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USS Gloucester (1891)

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USS Gloucester
United States
  • Corsair II (1891–1898)
  • Gloucester (1898–1919)
Namesake: Gloucester, Massachusetts
Builder: Neafie & Levy
Launched: 1891
Acquired: 23 April 1898
Commissioned: 16 May 1898
Stricken: 12 August 1919
Fate: Sold
General characteristics
Type: Gunboat
Displacement: 786 long tons (799 t)
Length: 240 ft 8 in (73.36 m)
Beam: 27 ft 2 in (8.28 m)
Draft: 12 ft (3.7 m)
Speed: 17 kn (20 mph; 31 km/h)
Armament: 4 × 6-pounder (32 mm (1.26 in)) guns

USS Gloucester was a gunboat in the United States Navy. She was built in 1891 as the yacht Corsair II for J. P. Morgan by Neafie & Levy of Philadelphia, to a design by John Beavor-Webb.[1] The yacht was acquired by the Navy on 23 April 1898 and commissioned Gloucester on 16 May 1898 with Lieutenant Commander Richard Wainwright in command.

Service history

Gloucester served in Cuban waters in 1898 with the North Atlantic Fleet, Blockading Station. She participated in the Battle of Santiago de Cuba on 3 July against Cervera's fleet. While the main fleets were engaged Gloucester closed with the Spanish torpedo-boat destroyers Plutón and Furor driving them ashore as wrecks with her 6-pounder guns.[1] The victory came with no casualties, which was attributed to "The accuracy and rapidity of her fire, making the proper service of the guns on the Spanish ships impossible."

On 25 July, she entered the harbor before the fleet at Guánica, Puerto Rico, and captured the place for the U.S. Army in what is known as the Puerto Rican Campaign. The handling and fighting of Gloucester merited the commendation of the Navy Department. As the Army was anxious to transfer the place of disembarkation to the harbor of Ponce, the Fleet was directed to proceed to Ponce to reconnoiter; capture all lighters found there; and occupy such positions necessary for holding the port until the arrival of the Army. On 1 August, with assistance from Wasp, Gloucester took possession of Arroyo, and hoisting the U.S. flag, Wainwright held it until arrival of the Army, a day later.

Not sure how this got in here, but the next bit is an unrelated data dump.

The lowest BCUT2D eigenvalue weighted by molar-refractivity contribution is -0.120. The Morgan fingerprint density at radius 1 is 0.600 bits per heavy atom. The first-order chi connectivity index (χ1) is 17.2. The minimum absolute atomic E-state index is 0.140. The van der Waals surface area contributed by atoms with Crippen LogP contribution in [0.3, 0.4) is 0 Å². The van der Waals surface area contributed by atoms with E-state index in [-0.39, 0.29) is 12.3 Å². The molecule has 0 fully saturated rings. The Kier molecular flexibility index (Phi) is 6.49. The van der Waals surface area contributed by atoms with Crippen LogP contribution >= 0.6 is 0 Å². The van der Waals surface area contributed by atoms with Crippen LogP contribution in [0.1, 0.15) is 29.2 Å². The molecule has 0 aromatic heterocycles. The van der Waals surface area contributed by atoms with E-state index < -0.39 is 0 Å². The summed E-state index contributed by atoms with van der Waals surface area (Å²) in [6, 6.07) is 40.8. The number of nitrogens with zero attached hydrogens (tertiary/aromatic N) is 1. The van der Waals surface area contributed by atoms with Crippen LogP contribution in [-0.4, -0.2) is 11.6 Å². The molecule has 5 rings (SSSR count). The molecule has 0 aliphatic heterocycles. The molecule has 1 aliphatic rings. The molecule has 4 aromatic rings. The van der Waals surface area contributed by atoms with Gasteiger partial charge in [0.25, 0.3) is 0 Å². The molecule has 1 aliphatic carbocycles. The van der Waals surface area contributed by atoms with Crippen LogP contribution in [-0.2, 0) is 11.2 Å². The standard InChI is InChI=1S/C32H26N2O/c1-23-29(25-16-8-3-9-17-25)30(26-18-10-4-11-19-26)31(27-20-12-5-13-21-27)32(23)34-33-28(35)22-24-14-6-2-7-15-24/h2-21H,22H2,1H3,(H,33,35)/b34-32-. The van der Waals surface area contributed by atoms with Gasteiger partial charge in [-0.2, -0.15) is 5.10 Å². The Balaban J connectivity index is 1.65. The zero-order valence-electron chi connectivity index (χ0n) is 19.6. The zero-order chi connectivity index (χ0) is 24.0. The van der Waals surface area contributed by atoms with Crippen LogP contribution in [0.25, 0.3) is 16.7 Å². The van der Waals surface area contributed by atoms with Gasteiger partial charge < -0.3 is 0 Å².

Corsair as it appeared about 1893.
Corsair as it appeared about 1893.

Subsequently Gloucester cruised along the Eastern seaboard from New York City to Provincetown, Massachusetts in the fall of 1898, and from 1899–1902 served as a schoolship at Annapolis, Maryland. Recommissioned at Norfolk, Virginia on 15 November 1902, she served as tender to the Commander in Chief, South Atlantic Squadron, and cruised to ports in the West Indies and along the east coast of South America.

Decommissioned on 8 February 1905, at Pensacola, Florida, the ship was on duty with the Massachusetts and New York Naval Militias at New York City until recommissioned on 7 April 1917 at the Brooklyn Navy Yard. On 16 October 1909 she collided with tow steamer O'Brien Bros. in the East River off One Hundred and Thirty Fifth Street causing some damage to the tow steamer. Charles J. Johnson is listed as master at the time of the accident.[2]

Gloucester conducted harbor patrols at New York City until her name was struck from the Naval Vessel Register on 12 August 1919, and she was sold on 21 November.



  1. ^ a b Marine Engineering (1898). "Armed Yacht vs. Torpedo-Boat Destroyers". Marine Engineering. Marine Publishing Company. 2 (August 1898): 15. Retrieved 15 October 2014.
  2. ^ "Annual report of the Supervising Inspector-general Steamboat-inspection Service, Year ending June 30, 1910". Penn State University. Retrieved 14 January 2020.
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USS Gloucester (1891)
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